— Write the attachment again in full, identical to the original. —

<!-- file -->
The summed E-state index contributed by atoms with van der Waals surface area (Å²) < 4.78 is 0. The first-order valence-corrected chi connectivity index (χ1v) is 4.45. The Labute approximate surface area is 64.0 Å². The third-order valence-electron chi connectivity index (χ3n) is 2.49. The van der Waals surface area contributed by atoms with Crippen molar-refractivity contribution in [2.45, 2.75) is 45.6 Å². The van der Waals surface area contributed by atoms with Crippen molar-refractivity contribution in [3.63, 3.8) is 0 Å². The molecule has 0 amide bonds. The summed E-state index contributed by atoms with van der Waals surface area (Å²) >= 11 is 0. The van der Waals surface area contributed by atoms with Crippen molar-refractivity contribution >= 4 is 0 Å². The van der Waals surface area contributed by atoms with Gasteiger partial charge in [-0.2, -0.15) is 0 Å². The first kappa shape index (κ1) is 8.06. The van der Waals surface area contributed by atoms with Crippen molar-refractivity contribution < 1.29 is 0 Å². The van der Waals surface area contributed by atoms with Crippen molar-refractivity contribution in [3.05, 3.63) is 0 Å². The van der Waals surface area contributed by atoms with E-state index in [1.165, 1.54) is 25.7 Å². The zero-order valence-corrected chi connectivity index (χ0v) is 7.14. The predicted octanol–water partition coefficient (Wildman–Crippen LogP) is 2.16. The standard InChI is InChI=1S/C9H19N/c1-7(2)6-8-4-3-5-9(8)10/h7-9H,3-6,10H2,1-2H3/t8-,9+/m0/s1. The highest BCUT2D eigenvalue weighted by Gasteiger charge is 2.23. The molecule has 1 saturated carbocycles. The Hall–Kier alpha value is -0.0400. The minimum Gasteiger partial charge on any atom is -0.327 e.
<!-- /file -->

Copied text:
The summed E-state index contributed by atoms with van der Waals surface area (Å²) < 4.78 is 0. The first-order valence-corrected chi connectivity index (χ1v) is 4.45. The Labute approximate surface area is 64.0 Å². The third-order valence-electron chi connectivity index (χ3n) is 2.49. The van der Waals surface area contributed by atoms with Crippen molar-refractivity contribution in [2.45, 2.75) is 45.6 Å². The van der Waals surface area contributed by atoms with Crippen molar-refractivity contribution in [3.63, 3.8) is 0 Å². The molecule has 0 amide bonds. The summed E-state index contributed by atoms with van der Waals surface area (Å²) >= 11 is 0. The van der Waals surface area contributed by atoms with Crippen molar-refractivity contribution >= 4 is 0 Å². The van der Waals surface area contributed by atoms with Gasteiger partial charge in [-0.2, -0.15) is 0 Å². The first kappa shape index (κ1) is 8.06. The van der Waals surface area contributed by atoms with Crippen molar-refractivity contribution < 1.29 is 0 Å². The van der Waals surface area contributed by atoms with Crippen molar-refractivity contribution in [3.05, 3.63) is 0 Å². The van der Waals surface area contributed by atoms with E-state index in [1.165, 1.54) is 25.7 Å². The zero-order valence-corrected chi connectivity index (χ0v) is 7.14. The predicted octanol–water partition coefficient (Wildman–Crippen LogP) is 2.16. The standard InChI is InChI=1S/C9H19N/c1-7(2)6-8-4-3-5-9(8)10/h7-9H,3-6,10H2,1-2H3/t8-,9+/m0/s1. The highest BCUT2D eigenvalue weighted by Gasteiger charge is 2.23. The molecule has 1 saturated carbocycles. The Hall–Kier alpha value is -0.0400. The minimum Gasteiger partial charge on any atom is -0.327 e.